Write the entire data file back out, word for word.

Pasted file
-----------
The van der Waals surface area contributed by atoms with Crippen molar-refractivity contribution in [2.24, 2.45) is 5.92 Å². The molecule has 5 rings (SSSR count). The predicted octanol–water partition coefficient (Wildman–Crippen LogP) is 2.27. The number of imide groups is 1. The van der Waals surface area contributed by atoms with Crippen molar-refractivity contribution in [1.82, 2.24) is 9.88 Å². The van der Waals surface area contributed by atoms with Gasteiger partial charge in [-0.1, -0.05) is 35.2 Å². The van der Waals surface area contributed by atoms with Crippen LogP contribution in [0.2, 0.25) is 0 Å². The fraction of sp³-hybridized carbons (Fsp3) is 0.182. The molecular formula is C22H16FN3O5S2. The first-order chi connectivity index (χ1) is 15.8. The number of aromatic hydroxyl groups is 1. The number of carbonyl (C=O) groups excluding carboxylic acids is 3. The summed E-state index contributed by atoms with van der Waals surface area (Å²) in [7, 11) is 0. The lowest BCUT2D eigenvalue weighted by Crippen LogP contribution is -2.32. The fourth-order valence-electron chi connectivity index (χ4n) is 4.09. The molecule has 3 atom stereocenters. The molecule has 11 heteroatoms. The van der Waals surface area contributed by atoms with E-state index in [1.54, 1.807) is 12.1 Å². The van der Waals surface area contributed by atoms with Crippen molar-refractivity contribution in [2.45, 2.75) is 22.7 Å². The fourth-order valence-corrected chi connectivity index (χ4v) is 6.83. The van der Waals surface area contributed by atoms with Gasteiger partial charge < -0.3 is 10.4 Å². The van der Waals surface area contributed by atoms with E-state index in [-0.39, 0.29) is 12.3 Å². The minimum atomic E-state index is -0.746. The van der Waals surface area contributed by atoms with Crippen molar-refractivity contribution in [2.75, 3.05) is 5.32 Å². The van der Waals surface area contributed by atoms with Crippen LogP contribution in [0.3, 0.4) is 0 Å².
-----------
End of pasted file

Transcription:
The van der Waals surface area contributed by atoms with Crippen molar-refractivity contribution in [2.24, 2.45) is 5.92 Å². The molecule has 5 rings (SSSR count). The predicted octanol–water partition coefficient (Wildman–Crippen LogP) is 2.27. The number of imide groups is 1. The van der Waals surface area contributed by atoms with Crippen molar-refractivity contribution in [1.82, 2.24) is 9.88 Å². The van der Waals surface area contributed by atoms with Gasteiger partial charge in [-0.1, -0.05) is 35.2 Å². The van der Waals surface area contributed by atoms with Crippen LogP contribution in [0.2, 0.25) is 0 Å². The fraction of sp³-hybridized carbons (Fsp3) is 0.182. The molecular formula is C22H16FN3O5S2. The first-order chi connectivity index (χ1) is 15.8. The number of aromatic hydroxyl groups is 1. The number of carbonyl (C=O) groups excluding carboxylic acids is 3. The summed E-state index contributed by atoms with van der Waals surface area (Å²) in [7, 11) is 0. The lowest BCUT2D eigenvalue weighted by Crippen LogP contribution is -2.32. The fourth-order valence-electron chi connectivity index (χ4n) is 4.09. The molecule has 3 atom stereocenters. The molecule has 11 heteroatoms. The van der Waals surface area contributed by atoms with E-state index in [1.54, 1.807) is 12.1 Å². The van der Waals surface area contributed by atoms with Crippen molar-refractivity contribution in [2.45, 2.75) is 22.7 Å². The fourth-order valence-corrected chi connectivity index (χ4v) is 6.83. The van der Waals surface area contributed by atoms with Gasteiger partial charge < -0.3 is 10.4 Å². The van der Waals surface area contributed by atoms with E-state index in [-0.39, 0.29) is 12.3 Å². The minimum atomic E-state index is -0.746. The van der Waals surface area contributed by atoms with Crippen molar-refractivity contribution in [2.75, 3.05) is 5.32 Å². The van der Waals surface area contributed by atoms with Crippen LogP contribution in [0.3, 0.4) is 0 Å².